So VR is a thing that I’ve not cared much about. It… exists, and I respected that the library of content for it was growing. And for a time, that was that.
And then somebody told me there was a VR Tetris.
So with the hardware slightly matured and the library of titles that are more than tech demo-y experiences finally trickling out of the woodwork (and with a not insignificant amount of sales and gift cards to soften the blow), I picked up a PSVR headset bundle. Let’s do the thing where I aimlessly talk about stuff as though my opinion has value!
I haven’t had much experience with other VR headsets, so I can’t speak too much to their setup process, but the PSVR runs almost exclusively off of the move camera and gyro to track movement and position, with no other sensors for controllers. It feels a little less precise than the short interactions I’ve had with the Rift and Vive hardware, but nothing that really breaks the experience.
The headset looks fairly bulky, but wearing it is comfortable once you’ve adjusted it to the appropriate size and viewing distance for your own noggin. The first thing that popped out to me was the relatively low pixel density on the display compared to the higher end PC headsets, but still nothing so terrible as to ruin the experience. The move controllers… exist, and perform their basic function just fine, with the added benefit of no longer having to look at the giant lollipops while you play.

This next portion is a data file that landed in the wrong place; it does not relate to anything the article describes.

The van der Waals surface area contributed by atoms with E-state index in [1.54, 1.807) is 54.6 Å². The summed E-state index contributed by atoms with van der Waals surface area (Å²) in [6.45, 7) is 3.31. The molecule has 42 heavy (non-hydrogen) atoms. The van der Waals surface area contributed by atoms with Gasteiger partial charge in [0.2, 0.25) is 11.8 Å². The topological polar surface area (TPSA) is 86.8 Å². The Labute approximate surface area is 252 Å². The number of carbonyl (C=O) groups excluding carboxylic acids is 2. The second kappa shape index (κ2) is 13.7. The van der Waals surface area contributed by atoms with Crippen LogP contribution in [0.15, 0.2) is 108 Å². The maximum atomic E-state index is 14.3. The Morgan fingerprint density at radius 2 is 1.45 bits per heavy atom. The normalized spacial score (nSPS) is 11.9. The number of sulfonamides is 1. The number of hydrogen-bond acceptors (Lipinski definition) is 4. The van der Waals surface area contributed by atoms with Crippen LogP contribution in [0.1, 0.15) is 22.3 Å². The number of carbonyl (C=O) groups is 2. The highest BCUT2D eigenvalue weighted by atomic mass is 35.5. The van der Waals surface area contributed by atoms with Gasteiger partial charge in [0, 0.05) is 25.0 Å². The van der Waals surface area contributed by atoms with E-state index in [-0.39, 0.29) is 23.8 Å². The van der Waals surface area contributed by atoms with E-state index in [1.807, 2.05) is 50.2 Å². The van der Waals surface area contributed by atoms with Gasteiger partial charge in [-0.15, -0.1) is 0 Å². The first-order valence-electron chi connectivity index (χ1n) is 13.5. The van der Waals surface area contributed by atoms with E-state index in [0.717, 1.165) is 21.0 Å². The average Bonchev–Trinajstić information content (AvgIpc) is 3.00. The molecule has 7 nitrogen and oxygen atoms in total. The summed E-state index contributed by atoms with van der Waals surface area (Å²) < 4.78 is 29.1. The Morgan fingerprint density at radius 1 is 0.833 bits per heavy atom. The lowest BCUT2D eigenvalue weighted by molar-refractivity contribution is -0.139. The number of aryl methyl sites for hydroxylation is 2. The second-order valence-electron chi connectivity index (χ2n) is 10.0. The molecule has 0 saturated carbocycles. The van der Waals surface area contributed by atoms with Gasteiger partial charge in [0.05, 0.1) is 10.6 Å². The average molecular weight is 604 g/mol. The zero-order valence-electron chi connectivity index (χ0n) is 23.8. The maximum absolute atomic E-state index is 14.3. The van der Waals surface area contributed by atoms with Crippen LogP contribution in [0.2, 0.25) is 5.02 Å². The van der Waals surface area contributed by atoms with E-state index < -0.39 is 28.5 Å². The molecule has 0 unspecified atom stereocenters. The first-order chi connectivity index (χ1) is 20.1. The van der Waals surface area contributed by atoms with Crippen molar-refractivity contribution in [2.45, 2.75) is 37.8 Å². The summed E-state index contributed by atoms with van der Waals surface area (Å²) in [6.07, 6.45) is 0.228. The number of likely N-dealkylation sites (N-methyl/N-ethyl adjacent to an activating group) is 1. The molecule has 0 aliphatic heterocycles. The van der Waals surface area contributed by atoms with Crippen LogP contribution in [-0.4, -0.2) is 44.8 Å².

And that’s… essentially all there is to say about it. Despite the off-putting amount of cables that come with the unit, it all ends up being pretty well contained when all is said and done. The only obvious wires that come out of my setup are the ones that go directly to the headset, which can easily be disconnected and stored. Sleek!